Technology bridges the generation gap

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The Independent Tech

A new survey conducted by mobile manufacturer Motorola reveals that when it comes to technology and the desire to be connected, there is no longer a dividing line that separates older generations from their younger counterparts.

The 2009 Media Engagement Barometer, published on December 3, found that age had little to do with US consumers' desire to engage in media technology or related services.

Instead, there were strong generation-bridging correlations in the ways people integrated technology into their lifestyles, with 66 percent of all surveyed saying they expect to be able to stay connected regardless of where they are.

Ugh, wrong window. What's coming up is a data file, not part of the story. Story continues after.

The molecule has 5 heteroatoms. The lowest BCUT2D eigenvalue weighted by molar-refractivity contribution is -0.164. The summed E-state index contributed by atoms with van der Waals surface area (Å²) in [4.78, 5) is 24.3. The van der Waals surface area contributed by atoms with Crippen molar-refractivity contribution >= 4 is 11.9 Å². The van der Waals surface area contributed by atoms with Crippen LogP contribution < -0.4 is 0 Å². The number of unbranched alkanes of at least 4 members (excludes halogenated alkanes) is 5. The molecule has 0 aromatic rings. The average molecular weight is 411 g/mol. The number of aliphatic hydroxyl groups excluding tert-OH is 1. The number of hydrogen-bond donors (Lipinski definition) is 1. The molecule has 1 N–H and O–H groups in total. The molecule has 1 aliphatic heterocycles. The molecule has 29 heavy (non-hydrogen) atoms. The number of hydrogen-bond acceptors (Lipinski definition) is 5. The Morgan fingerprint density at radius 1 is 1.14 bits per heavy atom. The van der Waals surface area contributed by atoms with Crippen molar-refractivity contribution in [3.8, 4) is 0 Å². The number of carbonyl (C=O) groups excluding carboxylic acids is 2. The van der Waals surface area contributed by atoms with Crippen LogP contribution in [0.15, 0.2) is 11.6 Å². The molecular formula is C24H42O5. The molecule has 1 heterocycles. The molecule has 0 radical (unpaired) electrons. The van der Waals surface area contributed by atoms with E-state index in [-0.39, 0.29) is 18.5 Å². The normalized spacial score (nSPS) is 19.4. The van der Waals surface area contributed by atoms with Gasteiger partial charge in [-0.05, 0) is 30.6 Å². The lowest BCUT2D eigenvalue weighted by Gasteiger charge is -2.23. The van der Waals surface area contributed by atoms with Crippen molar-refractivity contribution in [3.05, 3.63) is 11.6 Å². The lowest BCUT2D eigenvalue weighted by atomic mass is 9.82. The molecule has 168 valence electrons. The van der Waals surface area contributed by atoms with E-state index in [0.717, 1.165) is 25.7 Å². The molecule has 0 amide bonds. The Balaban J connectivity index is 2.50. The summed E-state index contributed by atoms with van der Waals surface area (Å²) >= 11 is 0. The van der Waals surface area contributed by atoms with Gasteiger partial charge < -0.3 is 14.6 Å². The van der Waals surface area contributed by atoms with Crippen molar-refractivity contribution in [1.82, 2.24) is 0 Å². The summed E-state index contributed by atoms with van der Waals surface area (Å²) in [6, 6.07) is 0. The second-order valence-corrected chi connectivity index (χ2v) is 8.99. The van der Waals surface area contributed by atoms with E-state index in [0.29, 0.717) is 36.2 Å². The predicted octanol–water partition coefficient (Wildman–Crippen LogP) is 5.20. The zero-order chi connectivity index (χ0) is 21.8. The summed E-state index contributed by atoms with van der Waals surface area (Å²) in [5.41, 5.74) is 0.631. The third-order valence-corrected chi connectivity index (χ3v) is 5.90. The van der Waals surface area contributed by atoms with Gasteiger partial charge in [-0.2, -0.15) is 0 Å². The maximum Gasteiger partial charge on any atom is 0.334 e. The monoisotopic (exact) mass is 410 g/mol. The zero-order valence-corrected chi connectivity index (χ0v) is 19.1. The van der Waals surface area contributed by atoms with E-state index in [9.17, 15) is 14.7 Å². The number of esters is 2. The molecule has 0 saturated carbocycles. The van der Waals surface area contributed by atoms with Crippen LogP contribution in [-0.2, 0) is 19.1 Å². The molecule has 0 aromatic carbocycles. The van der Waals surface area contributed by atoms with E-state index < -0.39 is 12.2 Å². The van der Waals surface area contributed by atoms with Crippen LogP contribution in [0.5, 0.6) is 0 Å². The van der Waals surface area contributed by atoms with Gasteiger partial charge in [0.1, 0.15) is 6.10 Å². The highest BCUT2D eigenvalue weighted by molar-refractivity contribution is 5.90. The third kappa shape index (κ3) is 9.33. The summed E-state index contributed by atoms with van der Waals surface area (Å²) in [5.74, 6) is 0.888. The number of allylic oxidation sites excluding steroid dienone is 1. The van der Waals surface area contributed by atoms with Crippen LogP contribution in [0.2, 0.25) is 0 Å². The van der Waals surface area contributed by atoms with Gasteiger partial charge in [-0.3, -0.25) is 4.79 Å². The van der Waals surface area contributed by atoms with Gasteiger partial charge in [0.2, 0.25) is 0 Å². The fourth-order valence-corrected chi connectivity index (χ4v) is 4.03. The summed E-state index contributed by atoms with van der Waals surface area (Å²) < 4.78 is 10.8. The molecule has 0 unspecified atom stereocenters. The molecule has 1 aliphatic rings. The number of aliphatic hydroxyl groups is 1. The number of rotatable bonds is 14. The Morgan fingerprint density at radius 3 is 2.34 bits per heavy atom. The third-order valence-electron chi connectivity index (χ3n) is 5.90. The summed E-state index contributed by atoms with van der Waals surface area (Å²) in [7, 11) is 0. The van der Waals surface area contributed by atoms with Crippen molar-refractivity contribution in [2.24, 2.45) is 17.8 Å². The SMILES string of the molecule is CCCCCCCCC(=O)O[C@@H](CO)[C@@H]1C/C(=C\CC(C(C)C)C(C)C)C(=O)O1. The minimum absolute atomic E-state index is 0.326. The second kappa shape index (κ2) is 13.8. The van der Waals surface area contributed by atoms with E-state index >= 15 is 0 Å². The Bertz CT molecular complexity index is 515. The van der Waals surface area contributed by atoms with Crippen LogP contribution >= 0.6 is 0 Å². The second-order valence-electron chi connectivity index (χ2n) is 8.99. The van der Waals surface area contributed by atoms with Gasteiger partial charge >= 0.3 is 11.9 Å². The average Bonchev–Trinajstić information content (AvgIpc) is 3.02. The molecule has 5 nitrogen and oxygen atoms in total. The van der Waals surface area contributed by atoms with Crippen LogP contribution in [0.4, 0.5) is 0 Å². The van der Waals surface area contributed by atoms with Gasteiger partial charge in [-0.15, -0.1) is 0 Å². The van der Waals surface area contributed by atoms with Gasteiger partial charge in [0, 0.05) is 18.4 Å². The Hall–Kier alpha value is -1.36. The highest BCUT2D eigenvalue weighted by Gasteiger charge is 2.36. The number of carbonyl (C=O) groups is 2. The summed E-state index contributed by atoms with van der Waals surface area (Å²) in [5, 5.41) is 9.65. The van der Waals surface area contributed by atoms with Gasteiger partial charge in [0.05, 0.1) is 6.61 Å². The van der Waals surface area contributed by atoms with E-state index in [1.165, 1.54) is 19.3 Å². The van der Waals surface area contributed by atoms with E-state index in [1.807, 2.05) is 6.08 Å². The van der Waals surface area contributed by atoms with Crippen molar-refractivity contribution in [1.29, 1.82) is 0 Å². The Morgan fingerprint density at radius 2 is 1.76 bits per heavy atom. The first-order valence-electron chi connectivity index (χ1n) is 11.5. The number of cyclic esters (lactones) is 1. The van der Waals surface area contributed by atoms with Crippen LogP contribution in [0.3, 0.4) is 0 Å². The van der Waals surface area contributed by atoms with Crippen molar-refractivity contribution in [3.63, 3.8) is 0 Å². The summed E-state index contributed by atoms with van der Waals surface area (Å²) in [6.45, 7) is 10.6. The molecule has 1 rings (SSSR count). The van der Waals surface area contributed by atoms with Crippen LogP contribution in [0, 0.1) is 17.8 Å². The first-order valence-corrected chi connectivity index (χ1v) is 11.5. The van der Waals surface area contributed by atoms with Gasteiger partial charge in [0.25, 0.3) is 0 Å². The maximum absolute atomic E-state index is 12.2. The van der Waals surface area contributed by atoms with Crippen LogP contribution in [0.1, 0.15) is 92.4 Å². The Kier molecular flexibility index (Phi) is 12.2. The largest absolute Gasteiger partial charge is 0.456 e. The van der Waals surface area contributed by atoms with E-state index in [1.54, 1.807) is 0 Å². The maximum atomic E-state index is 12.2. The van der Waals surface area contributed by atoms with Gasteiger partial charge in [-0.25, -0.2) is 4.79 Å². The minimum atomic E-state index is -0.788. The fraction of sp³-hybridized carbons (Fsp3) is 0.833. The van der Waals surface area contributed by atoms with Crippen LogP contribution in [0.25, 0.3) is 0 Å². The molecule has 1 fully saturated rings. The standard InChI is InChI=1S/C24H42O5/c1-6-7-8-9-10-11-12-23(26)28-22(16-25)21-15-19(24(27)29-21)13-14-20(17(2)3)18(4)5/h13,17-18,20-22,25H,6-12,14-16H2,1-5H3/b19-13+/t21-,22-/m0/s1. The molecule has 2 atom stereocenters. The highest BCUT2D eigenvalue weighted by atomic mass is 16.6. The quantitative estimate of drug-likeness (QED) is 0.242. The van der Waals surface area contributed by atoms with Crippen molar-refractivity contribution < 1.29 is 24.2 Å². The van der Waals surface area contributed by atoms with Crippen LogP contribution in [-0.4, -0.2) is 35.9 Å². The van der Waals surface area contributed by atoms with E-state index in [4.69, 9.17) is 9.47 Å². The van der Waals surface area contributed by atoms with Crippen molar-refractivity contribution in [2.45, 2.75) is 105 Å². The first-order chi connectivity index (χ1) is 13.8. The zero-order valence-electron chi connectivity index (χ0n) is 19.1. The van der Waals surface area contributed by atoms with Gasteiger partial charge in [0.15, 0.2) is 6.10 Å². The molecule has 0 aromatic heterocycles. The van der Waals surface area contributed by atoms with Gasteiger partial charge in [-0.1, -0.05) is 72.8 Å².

The Media Engagement Barometer found that consumers of all ages are "equally likely to desire to be constantly connected."

"The barometer findings have demonstrated how networking technologies have had a really powerful impact in integrating the different facets of people's lives, and the "digital generation divide" that we perceived to dictate technology is now shifting toward a usage-based definition," said Dan Moloney, president of Motorola's Home & Networks Mobility business.

Motorola's Media Engagement Barometer was based on information given by a sample of 1,000 Americans aged between 16 to 64 years old.

Interesting facts:

- 70 percent of all consumers studied admitted they would like to be connected at all times.

- 70 percent of people studied were excited by the ability to live a connected lifestyle, in spite of the fact that they already use technology every day.

- Baby Boomers (those born between 1940 to 1960), Generation Xers (those born between 1961 and 1981), and Millennials (those born in the 1970s to the late 1990s) were all actively engaged in influencing other's technology choices, with parents saying they influence their children's habits and children saying they influence their parent's habits.

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